DP Energy, after having receiving Development Approval from the South Australian Government for their hybrid wind and solar Port Augusta Renewable Energy Park, has announced that it expects to reach financial close by the end of Q1 2017 and are in the process of appointing financial and legal advisors.
The company is running two parallel processes – selling the project outright or establishing debt and equity providers for the project. In either scenario DP Energy will retain a minority carry. Each DP Energy company is a private limited company with the controlling shareholdings being held by Maureen De Pietro and Simon De Pietro.
The 375 MW project, when fully commissioned, will generate approximately 1,000 GWh of clean renewable energy directly into the national electricity grid per year, enough to power about 200,000 homes and save 470,000 tonnes of carbon dioxide emissions each year. Located near the former Northern Power Station, the project will create much-needed employment in the energy sector for the Port Augusta region.
The project CAPEX is estimated to be approximately AUD700 million (US$533 million), and will create 250 jobs over construction – peaking at some 600 over the height of that phase of the development; and 15-20 ongoing jobs. The build will involve using local South Australian businesses wherever possible, an approach that DP Energy adopts across all the jurisdictions within which it operates. DP Energy looks forward to working with the local community to find innovative ways in which to maximize the local benefits both through employment generation and by facilitating local supply chain opportunities.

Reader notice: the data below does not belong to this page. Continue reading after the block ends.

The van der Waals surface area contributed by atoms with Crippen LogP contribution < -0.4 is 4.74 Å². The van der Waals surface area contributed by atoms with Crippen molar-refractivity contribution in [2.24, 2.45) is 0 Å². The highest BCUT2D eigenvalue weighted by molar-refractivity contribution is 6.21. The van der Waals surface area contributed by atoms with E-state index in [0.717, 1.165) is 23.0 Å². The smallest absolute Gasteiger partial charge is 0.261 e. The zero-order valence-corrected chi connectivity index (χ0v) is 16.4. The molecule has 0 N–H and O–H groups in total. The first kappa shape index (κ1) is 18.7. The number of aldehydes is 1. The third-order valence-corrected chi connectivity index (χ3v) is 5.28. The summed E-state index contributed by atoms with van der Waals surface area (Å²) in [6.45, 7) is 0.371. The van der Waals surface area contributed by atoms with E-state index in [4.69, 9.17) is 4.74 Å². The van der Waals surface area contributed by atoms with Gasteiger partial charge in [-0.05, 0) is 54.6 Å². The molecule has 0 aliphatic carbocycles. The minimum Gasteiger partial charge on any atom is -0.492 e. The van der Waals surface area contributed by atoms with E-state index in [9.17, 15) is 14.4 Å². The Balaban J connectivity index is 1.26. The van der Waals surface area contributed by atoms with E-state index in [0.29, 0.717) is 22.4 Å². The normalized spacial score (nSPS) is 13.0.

The project’s added significance turns on its unique generation profile: the wind resource (installed capacity ~200MW) is primarily driven by the temperature difference between the land and sea rather than by weather systems, and hence exhibits a regular early evening peak which is well aligned with the daily peak demand for electricity.
This effect is also strongest in the summer when temperature differences are at their greatest, meaning that annual energy generation also peaks when it is most needed. When this evening wind generation temperature effect is coupled with large-scale solar generation (~175MW – which has a midday peak) a good match to overall demand can be achieved thereby supporting the electricity network and placing downward pressure on wholesale prices.